Some Democrats who opposed Iran nuke deal now want it upheld

Posted October 13, 2017

This is a dumber option because it is exactly what the Obama administration wanted and what Hillary Clinton would have pressed for if she had won the election: protecting the JCPOA by dropping the prospect of new sanctions, doing away with the certification requirement and answering criticism of the deal by engaging in endless talks with Iran and European diplomats to fix the agreement.

Every 90 days, the president must certify that Iran is still complying with the nuclear accord and that the deal, formally known as the Joint Comprehensive Plan of Action or JCPOA, remains in America's national security interest. With the threat of restoring those old sanctions and imposing new ones - as well as the threat of military force - the USA hopes to have new leverage and get Iran to accept changes to the deal.

It gave Iran sanctions relief in exchange for curbs on its nuclear program in a bid to prevent it from developing nuclear weapons. Unilateral U.S. sanctions would entail stringent provisions applying to European Union companies that deal with Iran. North Korea's leaders, meanwhile, would have little incentive to negotiate a nuclear disarmament if they see the Iran deal collapse, he said. The middle ground that these options supposedly represent is an illusion - their sole objective is to ensure that President Trump never withdraws from an agreement he has correctly called an embarrassment to the United States.

Drafts of two proposals seen by The Associated Press, one from Senate Foreign Relations Committee chairman Bob Corker and one from committee member and harsh deal critic Senator Tom Cotton, would expand the United States certification criteria to include items that are also the province of the UN nuclear watchdog and require the U.S. intelligence community to determine if Iran is carrying out illicit activity in facilities to which the International Atomic Energy Agency does not have access.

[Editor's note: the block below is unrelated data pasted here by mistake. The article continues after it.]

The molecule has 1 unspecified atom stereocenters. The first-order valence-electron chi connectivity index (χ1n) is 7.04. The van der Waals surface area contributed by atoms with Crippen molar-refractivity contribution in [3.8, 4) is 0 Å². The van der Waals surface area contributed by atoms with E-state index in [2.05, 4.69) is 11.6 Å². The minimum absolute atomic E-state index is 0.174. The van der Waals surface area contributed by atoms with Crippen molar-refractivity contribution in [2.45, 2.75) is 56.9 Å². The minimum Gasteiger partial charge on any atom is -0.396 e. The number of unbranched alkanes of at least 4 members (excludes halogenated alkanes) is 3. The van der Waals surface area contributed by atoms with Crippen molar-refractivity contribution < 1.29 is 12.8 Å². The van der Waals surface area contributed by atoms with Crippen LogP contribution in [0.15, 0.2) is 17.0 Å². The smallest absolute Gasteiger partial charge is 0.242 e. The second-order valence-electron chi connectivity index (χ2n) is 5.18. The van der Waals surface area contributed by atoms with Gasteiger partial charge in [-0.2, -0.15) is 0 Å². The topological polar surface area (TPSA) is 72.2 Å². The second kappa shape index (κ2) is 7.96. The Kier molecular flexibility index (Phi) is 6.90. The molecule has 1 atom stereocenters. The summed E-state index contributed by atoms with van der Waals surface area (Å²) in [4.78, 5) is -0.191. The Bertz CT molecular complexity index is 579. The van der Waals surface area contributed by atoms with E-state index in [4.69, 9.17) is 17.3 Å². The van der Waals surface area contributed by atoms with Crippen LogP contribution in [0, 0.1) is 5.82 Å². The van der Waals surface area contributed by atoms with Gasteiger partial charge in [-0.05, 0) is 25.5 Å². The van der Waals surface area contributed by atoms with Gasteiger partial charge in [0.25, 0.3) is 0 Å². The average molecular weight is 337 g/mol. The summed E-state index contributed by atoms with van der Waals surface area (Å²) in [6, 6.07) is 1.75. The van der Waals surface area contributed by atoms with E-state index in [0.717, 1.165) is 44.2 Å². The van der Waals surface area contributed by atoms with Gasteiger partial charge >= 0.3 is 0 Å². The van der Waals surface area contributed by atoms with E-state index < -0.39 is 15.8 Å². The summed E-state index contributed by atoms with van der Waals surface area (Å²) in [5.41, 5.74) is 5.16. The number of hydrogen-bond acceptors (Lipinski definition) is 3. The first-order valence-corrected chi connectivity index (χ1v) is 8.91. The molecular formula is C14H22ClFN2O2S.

On Wednesday, head of the Atomic Energy Organization of Iran (AEOI) Ali Akbar Salehi said that Iran is considering "various scenarios" in response to Trump's "probable withdrawal" from the global nuclear deal.

Two other USA officials, who also requested anonymity, said Trump's bellicose rhetoric on a number of fronts is troubling both many of his own aides and some of America's closest allies, a few of whom have asked US officials privately if Trump's real objective is attacking Iran's nuclear facilities.

The White House is seeking to extend or eliminate the expiration date for so-called "sunset" provisions, which limit the amount of uranium Iran is allowed to enrich.

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What happens if Trump decertifies the deal? But it is a requirement of US law. "It is these security implications that we continue to encourage the U.S.to consider".

After a meeting in September, Mogherini, who helped broker the 2015 pact, pointed out that all of the countries who signed the deal - including the United States - have found Iran is in compliance with the agreement.

In a Tuesday phone call with British Prime Minister Theresa May, Trump expressed the need to work together "to hold the Iranian regime accountable for its malign and destabilizing activities, especially its sponsorship of terrorism and its development of threatening missiles", according to the White House.

The Europeans seem more inclined to try to "build" on the deal in this way.

The "we must avoid alienating European leaders" argument is unlikely to sway Mr. Trump since he proved by his decision to withdraw from the equally flawed Paris Climate Accord that he rightly believes Europe does not have a veto over USA foreign policy or his decisions as president.

Trump's administration, which took over a year after the nuclear agreement had come into force, has repeatedly attacked the agreement and desperately sought a pretext to scrap or weaken the deal.